‘N. Srinivasan completely destroyed the game’

Former BCCI treasurer Kishore Rungta believes the board is on the verge of getting liquidated, but admits that not all Lodha proposals are feasible to implement.

The Jaipur-based Rungta is now saddened with the way the cricket board is losing its significance, courtesy the legal tangles   -  SHAYAN ACHARYA

Kishore Rungta has seen Indian cricket come of age. The seasoned administrator, who is also a former treasurer of the Board of Control for Cricket in India belongs to a generation when Indian cricket did not have the huge inflow of money like today, but it stood firm, laid its foundation for today’s success story.

The Jaipur-based Rungta is now saddened with the way the cricket board is losing its significance, courtesy the legal tangles. While the Committee of Administrators has been asked to bring a steady administrative group in place, Rungta believes that at the moment there is no such credible face in the board, who can be trusted both by the people and by the court. That, he insists, adds to the woes.

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“This has also happened because there is no stalwart on whom the general public or the government or the court can have confidence,” Rungta tells Sportstar on Wednesday.

Having served as the treasurer from 1998 to 2003, Rungta has seen how Jagmohan Dalmiya changed the face of the game in the country. And the veteran administrator believes that Indian cricket has gone to the dock, largely because of its former president N. Srinivasan. “Srinivasan is the one who, in my opinion, completely destroyed the game. If he had stepped down at the right time and had not done that wishy-washy by forming a two-member committee to probe his son-in-law (Gurunath Meiyappan) over Indian Premier League spot-fixing, the matter would have not gone to the Supreme Court. So, I blame Srinivasan for all that has happened,” Rungta says.

Rungta also believes that a fall-out between Jagmohan Dalmiya and I. S. Bindra for the chairman’s post in the International Cricket Council in 1996 was the beginning of divisions in the board. “The image of the BCCI was tarnished the first time with the fight between Bindra and Dalmiya. They were stalwarts and charges were levelled against one another. The first time, we went public with allegations against each other. Although white paper was brought out, we had good people, and it was run harmoniously. It started getting tarnished thereafter,” he says, adding: “The best team Indian cricket had was when Bindra was the president and Dalmiya the secretary. That was the golden era. They fell sick and fell out. That was when it all started.”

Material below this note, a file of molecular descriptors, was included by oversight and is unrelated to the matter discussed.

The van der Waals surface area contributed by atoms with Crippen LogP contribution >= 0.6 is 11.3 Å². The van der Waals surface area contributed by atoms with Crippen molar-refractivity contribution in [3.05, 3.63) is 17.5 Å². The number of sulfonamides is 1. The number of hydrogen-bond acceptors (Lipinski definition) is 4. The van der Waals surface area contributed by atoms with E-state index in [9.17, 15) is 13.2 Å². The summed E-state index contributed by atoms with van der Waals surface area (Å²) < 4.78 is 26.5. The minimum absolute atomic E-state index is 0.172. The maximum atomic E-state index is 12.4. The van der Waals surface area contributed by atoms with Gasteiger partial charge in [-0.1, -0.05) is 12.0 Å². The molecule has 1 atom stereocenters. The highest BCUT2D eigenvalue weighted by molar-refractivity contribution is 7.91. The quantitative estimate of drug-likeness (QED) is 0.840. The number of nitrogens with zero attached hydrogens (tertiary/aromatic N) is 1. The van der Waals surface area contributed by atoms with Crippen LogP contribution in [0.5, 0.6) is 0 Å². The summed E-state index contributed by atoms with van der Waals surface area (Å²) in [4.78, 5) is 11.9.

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Then came Srinivasan. “He centralised everything in his hands. The secretary, treasurer did not matter one bit. On the contrary, unfortunately there was no controversy. That was the worst era of the BCCI. After that, the decline began. It has reached the bottom now.”

After Srinivasan’s exit, the board officials failed to reach a consensus, leading to more trouble. Rungta says that at that point of time, Sharad Pawar should have stepped up. “Sharad Pawar should have taken charge of the BCCI, he was a capable man. That would have possibly put the board in a better position as people would listen to him.”

Though he believes that this deadlock will end soon, Rungta, is not in favour of implementing the Sports Code for the cricket board. “Cricket is a different game altogether. I don’t think sports code should be implemented for cricket. It is mainly for Olympic sports, and it should be kept that way,” he added.

While he fears that the BCCI could be liquidated soon, Rungta feels the only option is to make Justice R.M. Lodha and the Supreme Court understand that not all recommendations are feasible to implement. “There are some practical points, some are impractical. Neither Justice Lodha or Supreme Court are prepared to listen, they are adamant to enforce the proposals. If a mix of both can be brought, it would be good or else, the BCCI will get liquidated,” the seasoned administrator says, making it clear that he would still hope for a better future.

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